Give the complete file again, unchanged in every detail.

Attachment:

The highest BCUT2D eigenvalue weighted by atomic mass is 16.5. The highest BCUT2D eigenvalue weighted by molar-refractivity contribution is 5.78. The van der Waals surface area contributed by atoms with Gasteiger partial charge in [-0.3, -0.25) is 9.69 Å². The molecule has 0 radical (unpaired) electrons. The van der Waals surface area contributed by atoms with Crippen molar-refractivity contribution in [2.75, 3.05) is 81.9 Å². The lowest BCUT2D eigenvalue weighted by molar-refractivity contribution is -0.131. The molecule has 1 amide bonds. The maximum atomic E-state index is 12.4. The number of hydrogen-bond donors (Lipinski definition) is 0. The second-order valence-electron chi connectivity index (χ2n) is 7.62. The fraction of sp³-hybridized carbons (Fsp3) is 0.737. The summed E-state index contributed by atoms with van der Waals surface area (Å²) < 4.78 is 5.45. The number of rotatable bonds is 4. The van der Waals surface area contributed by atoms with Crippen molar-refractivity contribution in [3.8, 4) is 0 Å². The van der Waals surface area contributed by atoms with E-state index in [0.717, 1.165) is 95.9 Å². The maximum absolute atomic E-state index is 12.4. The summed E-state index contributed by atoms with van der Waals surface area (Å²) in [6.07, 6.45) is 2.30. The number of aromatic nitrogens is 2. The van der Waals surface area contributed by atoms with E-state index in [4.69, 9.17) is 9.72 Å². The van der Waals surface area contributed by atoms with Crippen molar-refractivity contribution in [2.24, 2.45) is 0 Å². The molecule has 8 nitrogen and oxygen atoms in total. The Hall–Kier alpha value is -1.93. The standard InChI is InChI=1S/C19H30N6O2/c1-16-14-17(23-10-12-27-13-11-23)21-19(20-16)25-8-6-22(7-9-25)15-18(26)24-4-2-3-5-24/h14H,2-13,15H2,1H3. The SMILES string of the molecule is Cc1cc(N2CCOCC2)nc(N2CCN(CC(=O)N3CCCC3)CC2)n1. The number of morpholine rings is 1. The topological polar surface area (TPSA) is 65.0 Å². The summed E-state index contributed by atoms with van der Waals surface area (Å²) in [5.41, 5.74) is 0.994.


The highest BCUT2D eigenvalue weighted by atomic mass is 16.5. The highest BCUT2D eigenvalue weighted by molar-refractivity contribution is 5.78. The van der Waals surface area contributed by atoms with Gasteiger partial charge in [-0.3, -0.25) is 9.69 Å². The molecule has 0 radical (unpaired) electrons. The van der Waals surface area contributed by atoms with Crippen molar-refractivity contribution in [2.75, 3.05) is 81.9 Å². The lowest BCUT2D eigenvalue weighted by molar-refractivity contribution is -0.131. The molecule has 1 amide bonds. The maximum atomic E-state index is 12.4. The number of hydrogen-bond donors (Lipinski definition) is 0. The second-order valence-electron chi connectivity index (χ2n) is 7.62. The fraction of sp³-hybridized carbons (Fsp3) is 0.737. The summed E-state index contributed by atoms with van der Waals surface area (Å²) < 4.78 is 5.45. The number of rotatable bonds is 4. The van der Waals surface area contributed by atoms with Crippen molar-refractivity contribution in [3.8, 4) is 0 Å². The van der Waals surface area contributed by atoms with E-state index in [0.717, 1.165) is 95.9 Å². The maximum absolute atomic E-state index is 12.4. The summed E-state index contributed by atoms with van der Waals surface area (Å²) in [6.07, 6.45) is 2.30. The number of aromatic nitrogens is 2. The van der Waals surface area contributed by atoms with E-state index in [4.69, 9.17) is 9.72 Å². The van der Waals surface area contributed by atoms with Crippen molar-refractivity contribution in [2.24, 2.45) is 0 Å². The molecule has 8 nitrogen and oxygen atoms in total. The Hall–Kier alpha value is -1.93. The standard InChI is InChI=1S/C19H30N6O2/c1-16-14-17(23-10-12-27-13-11-23)21-19(20-16)25-8-6-22(7-9-25)15-18(26)24-4-2-3-5-24/h14H,2-13,15H2,1H3. The SMILES string of the molecule is Cc1cc(N2CCOCC2)nc(N2CCN(CC(=O)N3CCCC3)CC2)n1. The number of morpholine rings is 1. The topological polar surface area (TPSA) is 65.0 Å². The summed E-state index contributed by atoms with van der Waals surface area (Å²) in [5.41, 5.74) is 0.994.